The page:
EURO 2013

Ladies football not ‘sexy’ enough for the media

One paragraph with the match result - that's what a well-known news agency devoted to the Euro 2013 semi-final between Germany and Sweden in Gothenburg.

Ladies football not 'sexy' enough for the media

No mention of the heartbreak suffered by the Swedes who had a goal disallowed or struck the post late on. It was a dramatic game watched by over 16,000 in the stadium and boasting a television viewing audience of millions.

But nothing. Nada. Niente.

Women’s football appears to not be sexy enough to attract attention from the mainstream media. This is despite the fact that Uefa recently lauded Euro 2013 as the “best ever Women’s Euro” with record attendances.

“I can only speak for Goal really when I say that it’s not worth our while sending people out to women’s tournaments because the mainstream appeal among football fans in general just isn’t there,” Peter Staunton, a senior editor with, told The Local.

Granted, the likes of the BBC and the Guardian have done a solid job with minute-by-minute commentaries of many games at Euro 2013. England’s thumping by France early in the competition was the most read sports article on the Guardian for a 24-hour period.

For all that though, have a look at the popular 101 Great Goals fansite, which posts dozens of football videos on a daily basis. These range from bizarre own goals to match highlights.

You’ll find barely a mention of Euro 2013 if you want to catch up on the action. You will find plenty of videos of new Bayern Munich manager Pep Guardiola practising his German.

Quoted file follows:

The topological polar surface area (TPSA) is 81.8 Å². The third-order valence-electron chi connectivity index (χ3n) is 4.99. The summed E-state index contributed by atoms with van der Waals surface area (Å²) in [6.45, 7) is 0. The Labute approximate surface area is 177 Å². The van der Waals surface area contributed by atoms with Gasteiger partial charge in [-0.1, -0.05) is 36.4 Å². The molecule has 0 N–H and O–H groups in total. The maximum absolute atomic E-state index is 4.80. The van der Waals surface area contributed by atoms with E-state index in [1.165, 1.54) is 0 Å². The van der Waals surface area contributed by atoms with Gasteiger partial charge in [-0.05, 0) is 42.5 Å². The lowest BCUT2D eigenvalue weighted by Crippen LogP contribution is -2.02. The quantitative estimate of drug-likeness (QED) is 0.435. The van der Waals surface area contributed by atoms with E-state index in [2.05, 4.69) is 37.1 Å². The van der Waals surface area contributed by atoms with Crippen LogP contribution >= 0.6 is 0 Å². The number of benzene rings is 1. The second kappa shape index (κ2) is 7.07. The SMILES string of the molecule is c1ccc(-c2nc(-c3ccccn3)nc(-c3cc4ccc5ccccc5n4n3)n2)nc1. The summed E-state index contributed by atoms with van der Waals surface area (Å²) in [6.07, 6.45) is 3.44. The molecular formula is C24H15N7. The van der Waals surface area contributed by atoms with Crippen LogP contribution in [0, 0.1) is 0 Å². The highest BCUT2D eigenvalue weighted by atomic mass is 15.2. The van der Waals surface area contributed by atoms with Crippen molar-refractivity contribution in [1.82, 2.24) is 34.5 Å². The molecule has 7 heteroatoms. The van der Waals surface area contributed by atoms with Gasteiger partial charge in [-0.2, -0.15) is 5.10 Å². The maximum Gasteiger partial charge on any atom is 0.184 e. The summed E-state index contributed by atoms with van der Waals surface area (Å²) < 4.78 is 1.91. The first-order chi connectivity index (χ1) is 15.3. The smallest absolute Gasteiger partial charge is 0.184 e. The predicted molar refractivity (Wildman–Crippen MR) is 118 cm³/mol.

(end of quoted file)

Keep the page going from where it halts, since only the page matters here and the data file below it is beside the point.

The lack of media coverage is a persistent problem affecting the ladies game. When the oxygen of publicity is given to it you’ll invariably get cliches about the inevitable, and unfair, comparisons with the men’s scene.

For instance, the media lapped up the story earlier in the year about Sweden’s ladies team being given a battering by an underage boys side. AIK’s under 17’s beat the female opponents 3-0 playing with just 10 men or, should that be, boys.

“We had our hands full during the game,” said Swedish defender Sara Thunebro while the boys reported that the ladies team were “strong and aggressive”.

Such adjectives are to be expected when often the only media theme is how ladies football stacks up against the men. Women’s soccer needs to be assessed on its merits and not how the girls compare with the boys.

Of course, the women’s game is hardly helped when Fifa President Sepp Blatter suggested that it would get better ratings if the players wore tighter shorts.

Perhaps the gaffe-prone Blatter should look at the most recent TV ratings in Sweden. The nation’s opening group games against Italy and Denmark were the two most watched programmes in the entire country.

Women’s football does have an audience and if you bother to watch it, you’ll notice they can play a bit too.

For instance the final of the women’s World Cup in 2011 between Japan and the USA was the most thrilling game of the year. The Asian side won on penalties watched by almost 50,000 spectators.

It was certainly a lot more entertaining than the snoozefest the men produced in 2010 World Cup final between Spain and Netherlands.